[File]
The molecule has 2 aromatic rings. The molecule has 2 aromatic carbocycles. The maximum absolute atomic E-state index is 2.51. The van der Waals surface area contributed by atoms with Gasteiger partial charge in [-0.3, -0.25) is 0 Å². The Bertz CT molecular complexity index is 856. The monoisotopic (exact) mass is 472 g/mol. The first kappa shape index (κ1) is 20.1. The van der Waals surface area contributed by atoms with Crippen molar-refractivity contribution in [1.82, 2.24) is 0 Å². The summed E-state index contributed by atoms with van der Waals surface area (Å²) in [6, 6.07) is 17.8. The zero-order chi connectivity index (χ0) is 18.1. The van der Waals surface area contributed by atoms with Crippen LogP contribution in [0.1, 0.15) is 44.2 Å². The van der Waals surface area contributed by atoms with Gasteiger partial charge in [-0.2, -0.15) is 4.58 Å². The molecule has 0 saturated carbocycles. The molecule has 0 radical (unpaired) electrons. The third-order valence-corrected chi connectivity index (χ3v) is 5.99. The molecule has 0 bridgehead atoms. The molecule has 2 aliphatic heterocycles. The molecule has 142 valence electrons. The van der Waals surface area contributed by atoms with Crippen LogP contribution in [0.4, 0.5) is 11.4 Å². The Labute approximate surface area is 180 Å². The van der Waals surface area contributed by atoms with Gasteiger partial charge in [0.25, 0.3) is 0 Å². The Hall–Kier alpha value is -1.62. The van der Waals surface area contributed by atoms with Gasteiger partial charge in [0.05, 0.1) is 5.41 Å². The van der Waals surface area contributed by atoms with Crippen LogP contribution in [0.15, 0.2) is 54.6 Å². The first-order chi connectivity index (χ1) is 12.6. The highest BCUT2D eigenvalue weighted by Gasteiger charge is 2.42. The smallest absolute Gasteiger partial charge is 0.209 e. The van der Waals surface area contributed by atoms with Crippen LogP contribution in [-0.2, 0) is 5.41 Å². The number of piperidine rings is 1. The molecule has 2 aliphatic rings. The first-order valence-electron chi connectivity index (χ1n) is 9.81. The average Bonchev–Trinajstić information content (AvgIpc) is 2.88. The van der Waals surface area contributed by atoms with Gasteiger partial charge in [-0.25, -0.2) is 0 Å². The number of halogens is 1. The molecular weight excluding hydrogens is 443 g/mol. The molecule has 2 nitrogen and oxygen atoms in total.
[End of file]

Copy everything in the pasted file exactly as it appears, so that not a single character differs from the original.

The molecule has 2 aromatic rings. The molecule has 2 aromatic carbocycles. The maximum absolute atomic E-state index is 2.51. The van der Waals surface area contributed by atoms with Gasteiger partial charge in [-0.3, -0.25) is 0 Å². The Bertz CT molecular complexity index is 856. The monoisotopic (exact) mass is 472 g/mol. The first kappa shape index (κ1) is 20.1. The van der Waals surface area contributed by atoms with Crippen molar-refractivity contribution in [1.82, 2.24) is 0 Å². The summed E-state index contributed by atoms with van der Waals surface area (Å²) in [6, 6.07) is 17.8. The zero-order chi connectivity index (χ0) is 18.1. The van der Waals surface area contributed by atoms with Crippen LogP contribution in [0.1, 0.15) is 44.2 Å². The van der Waals surface area contributed by atoms with Gasteiger partial charge in [-0.2, -0.15) is 4.58 Å². The molecule has 0 saturated carbocycles. The molecule has 0 radical (unpaired) electrons. The third-order valence-corrected chi connectivity index (χ3v) is 5.99. The molecule has 0 bridgehead atoms. The molecule has 2 aliphatic heterocycles. The molecule has 142 valence electrons. The van der Waals surface area contributed by atoms with Crippen LogP contribution in [0.4, 0.5) is 11.4 Å². The Labute approximate surface area is 180 Å². The van der Waals surface area contributed by atoms with Gasteiger partial charge in [0.25, 0.3) is 0 Å². The Hall–Kier alpha value is -1.62. The van der Waals surface area contributed by atoms with Gasteiger partial charge in [0.05, 0.1) is 5.41 Å². The van der Waals surface area contributed by atoms with Crippen LogP contribution in [0.15, 0.2) is 54.6 Å². The first-order chi connectivity index (χ1) is 12.6. The highest BCUT2D eigenvalue weighted by Gasteiger charge is 2.42. The smallest absolute Gasteiger partial charge is 0.209 e. The van der Waals surface area contributed by atoms with Crippen LogP contribution in [-0.2, 0) is 5.41 Å². The number of piperidine rings is 1. The molecule has 2 aliphatic rings. The first-order valence-electron chi connectivity index (χ1n) is 9.81. The average Bonchev–Trinajstić information content (AvgIpc) is 2.88. The van der Waals surface area contributed by atoms with Gasteiger partial charge in [-0.25, -0.2) is 0 Å². The number of halogens is 1. The molecular weight excluding hydrogens is 443 g/mol. The molecule has 2 nitrogen and oxygen atoms in total.